Is it Time to Resign When Your Employer Keeps an Accused Sexual Harasser?

Junot Diaz

Weeks after Pulitzer Prize-winning author Junot Díaz wrote a heartrending story for The New Yorker in which he spoke about having been raped as a child, a barrage of sexual harassment complaints about him flooded social media. Now three editors at the Boston Review, where Díaz is a fiction editor, have announced they’re stepping down from the publication in light of the allegations against Díaz, reports the Associated Press

After reviewing the accusations leveled against Díaz in early May, which were kickstarted when author Zinzi Clemmons (What We Lose) tweeted that he had “forcibly” kissed her, Boston Review editors in chief Deborah Chasman and Joshua Cohen wrote on the publication’s website that they determined there wasn’t enough evidence for them to remove Díaz from his role. 

“The objectionable conduct described in the public reports does not have the kind of severity that animated the #MeToo movement,” wrote Chasman and Cohen. 

The decision of the editors didn’t sit well with three of the publication’s poetry editors, Timothy Donnelly, Barbara Fischer, and Stefania Heim, who said they were “dismayed” by the decision to keep Díaz in his position and who all resigned, effective July 1.  

“It was painful to leave but we couldn’t possibly stay,” Donnelly told the AP. “Their position, especially as expressed in their statement, was deeply at odds with our own and with the work we do.”

Following along a slippery slope trod by people like Lena Dunham and Jenni Konner, who failed to believe accusers and stood by the accused harassers (only to later apologize), Chasman and Cohen said they’d never had reports of misconduct during Díaz’s 15-year tenure with the publication. They also asked female fiction writers who worked with him if they’d heard any accusations against him. 

“We heard about a supportive editor and mentor who had opened doors for people,” Chasman and Cohen wrote on the website. “Because of his efforts, we have been able to launch some amazing writers, and publish fantastic literary fiction and political essays.”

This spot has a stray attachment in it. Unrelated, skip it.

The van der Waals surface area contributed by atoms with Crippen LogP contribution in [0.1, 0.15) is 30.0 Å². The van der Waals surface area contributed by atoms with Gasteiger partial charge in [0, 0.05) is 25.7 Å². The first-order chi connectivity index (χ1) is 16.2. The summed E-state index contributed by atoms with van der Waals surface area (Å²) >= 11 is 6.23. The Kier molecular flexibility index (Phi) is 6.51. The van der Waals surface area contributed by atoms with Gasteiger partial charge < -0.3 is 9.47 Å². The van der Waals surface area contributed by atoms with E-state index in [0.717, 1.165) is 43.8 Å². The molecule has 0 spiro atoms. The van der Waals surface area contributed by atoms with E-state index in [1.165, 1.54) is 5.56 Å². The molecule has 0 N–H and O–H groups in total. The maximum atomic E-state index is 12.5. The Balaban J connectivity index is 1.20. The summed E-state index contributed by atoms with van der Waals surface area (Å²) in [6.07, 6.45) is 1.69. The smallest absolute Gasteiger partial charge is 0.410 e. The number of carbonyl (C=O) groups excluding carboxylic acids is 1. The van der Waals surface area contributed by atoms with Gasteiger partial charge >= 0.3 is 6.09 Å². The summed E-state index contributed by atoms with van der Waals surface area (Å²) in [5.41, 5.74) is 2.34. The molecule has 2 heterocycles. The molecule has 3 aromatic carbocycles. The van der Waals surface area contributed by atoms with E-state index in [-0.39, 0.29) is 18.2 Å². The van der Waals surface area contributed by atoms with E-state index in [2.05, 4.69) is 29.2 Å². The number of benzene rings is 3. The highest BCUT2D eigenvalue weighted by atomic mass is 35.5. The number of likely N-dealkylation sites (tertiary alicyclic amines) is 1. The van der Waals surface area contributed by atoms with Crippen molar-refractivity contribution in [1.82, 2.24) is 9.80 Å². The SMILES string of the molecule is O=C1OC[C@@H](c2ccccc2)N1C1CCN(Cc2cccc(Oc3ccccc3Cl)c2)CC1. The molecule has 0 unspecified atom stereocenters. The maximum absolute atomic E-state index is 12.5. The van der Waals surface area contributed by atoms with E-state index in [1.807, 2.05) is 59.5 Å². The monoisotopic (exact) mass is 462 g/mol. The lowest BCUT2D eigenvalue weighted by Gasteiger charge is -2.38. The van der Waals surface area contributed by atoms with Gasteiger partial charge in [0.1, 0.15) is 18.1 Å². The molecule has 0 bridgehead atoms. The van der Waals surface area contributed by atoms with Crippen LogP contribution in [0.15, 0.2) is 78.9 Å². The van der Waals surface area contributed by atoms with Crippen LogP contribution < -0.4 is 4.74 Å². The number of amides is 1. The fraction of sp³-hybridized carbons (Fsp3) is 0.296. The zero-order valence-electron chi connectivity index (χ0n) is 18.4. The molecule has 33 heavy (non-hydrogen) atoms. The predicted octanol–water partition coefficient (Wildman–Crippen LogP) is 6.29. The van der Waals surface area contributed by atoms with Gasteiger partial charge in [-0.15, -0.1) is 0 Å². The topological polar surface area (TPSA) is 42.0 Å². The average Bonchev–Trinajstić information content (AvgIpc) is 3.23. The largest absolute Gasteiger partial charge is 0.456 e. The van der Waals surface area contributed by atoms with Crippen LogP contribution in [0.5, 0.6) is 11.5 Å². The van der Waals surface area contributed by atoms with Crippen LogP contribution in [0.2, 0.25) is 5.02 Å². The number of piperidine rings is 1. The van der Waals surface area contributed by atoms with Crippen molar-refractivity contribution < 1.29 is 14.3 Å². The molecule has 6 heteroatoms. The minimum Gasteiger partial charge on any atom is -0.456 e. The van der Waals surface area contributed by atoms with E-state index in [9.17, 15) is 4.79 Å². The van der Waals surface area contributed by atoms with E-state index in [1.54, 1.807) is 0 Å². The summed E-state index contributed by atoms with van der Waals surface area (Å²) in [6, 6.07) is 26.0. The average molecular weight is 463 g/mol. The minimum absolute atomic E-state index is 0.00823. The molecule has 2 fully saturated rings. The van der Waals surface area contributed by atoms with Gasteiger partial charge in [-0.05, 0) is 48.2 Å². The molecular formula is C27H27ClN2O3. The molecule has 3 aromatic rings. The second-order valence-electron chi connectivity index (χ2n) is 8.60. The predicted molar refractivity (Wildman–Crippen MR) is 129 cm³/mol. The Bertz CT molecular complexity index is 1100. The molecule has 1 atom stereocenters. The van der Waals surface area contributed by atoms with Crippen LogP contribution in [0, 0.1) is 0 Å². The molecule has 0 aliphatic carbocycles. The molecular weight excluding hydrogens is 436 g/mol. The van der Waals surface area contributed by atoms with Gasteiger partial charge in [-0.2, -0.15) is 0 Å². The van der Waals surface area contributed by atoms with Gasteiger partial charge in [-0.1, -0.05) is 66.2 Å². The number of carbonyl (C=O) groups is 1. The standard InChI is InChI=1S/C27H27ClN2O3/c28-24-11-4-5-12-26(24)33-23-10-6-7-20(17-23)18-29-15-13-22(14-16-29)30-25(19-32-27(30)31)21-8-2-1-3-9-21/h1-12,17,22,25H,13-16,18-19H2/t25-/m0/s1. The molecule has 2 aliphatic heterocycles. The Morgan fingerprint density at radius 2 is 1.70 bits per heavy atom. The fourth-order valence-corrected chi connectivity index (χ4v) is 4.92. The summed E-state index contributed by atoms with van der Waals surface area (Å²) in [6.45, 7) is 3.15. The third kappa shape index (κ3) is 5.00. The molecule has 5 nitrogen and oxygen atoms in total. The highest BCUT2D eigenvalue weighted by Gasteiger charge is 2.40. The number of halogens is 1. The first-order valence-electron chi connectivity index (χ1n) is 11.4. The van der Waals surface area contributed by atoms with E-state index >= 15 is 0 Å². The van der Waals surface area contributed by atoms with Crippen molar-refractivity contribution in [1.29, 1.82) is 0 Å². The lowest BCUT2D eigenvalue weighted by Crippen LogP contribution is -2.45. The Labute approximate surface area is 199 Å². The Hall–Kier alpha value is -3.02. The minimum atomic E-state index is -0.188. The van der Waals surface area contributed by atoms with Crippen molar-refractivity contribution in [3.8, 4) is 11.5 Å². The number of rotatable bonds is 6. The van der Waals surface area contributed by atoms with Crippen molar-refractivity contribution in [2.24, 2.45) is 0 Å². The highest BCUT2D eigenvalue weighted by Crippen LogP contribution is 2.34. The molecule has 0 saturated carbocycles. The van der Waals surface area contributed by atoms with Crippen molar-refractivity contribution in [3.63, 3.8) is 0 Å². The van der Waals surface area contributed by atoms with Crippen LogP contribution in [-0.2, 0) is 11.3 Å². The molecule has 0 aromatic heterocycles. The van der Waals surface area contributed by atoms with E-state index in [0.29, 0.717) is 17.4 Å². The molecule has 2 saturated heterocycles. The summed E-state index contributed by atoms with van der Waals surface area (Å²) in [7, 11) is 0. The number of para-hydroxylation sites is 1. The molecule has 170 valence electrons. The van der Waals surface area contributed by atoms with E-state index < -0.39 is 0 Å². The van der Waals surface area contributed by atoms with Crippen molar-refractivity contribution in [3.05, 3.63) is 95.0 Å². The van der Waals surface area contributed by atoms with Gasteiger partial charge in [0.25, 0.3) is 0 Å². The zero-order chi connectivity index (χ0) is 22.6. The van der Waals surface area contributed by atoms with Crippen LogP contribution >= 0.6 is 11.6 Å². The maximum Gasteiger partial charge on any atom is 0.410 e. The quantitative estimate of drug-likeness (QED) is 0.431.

Among those who responded with #MeToo stories to Clemmons’s accusation that Díaz kissed her without consent was author Carmen Maria Machado, who said Díaz lost it on her during his book tour for This Is How You Lose Her when she dared question what she perceived as his protagonist's “unhealthy, pathological relationship with women.” 

“He went off on me for twenty minutes,” Machado wrote. “He asked me to back up my claim with evidence. I cited several passages from the book in front of me. He raised his voice, paced, implied I was a prude who didn't know how to read or draw reasonable conclusions from text.”
 
Still another young woman author, Monica Byrne, wrote of her encounter with Díaz:

“I was 32 and my first novel hadn’t come out yet. I was invited to a dinner and sat next to him. I disagreed with him on a minor point. He shouted the word 'rape' in my face to prove his. It was completely bizarre, disproportionate, and violent. Every point I made — ABOUT issues women face in publishing — he made a point of talking over me, cutting me off, ignoring me to talk to the other (male) sci-fi writer at the table, who played along.” 

The three editors leaving the Boston Review, are doing so on decent terms, said Donnelly, a 20-year-veteran of the publication. 

“We see eye to eye with the editors when it comes to many things. But not this,” he said. 

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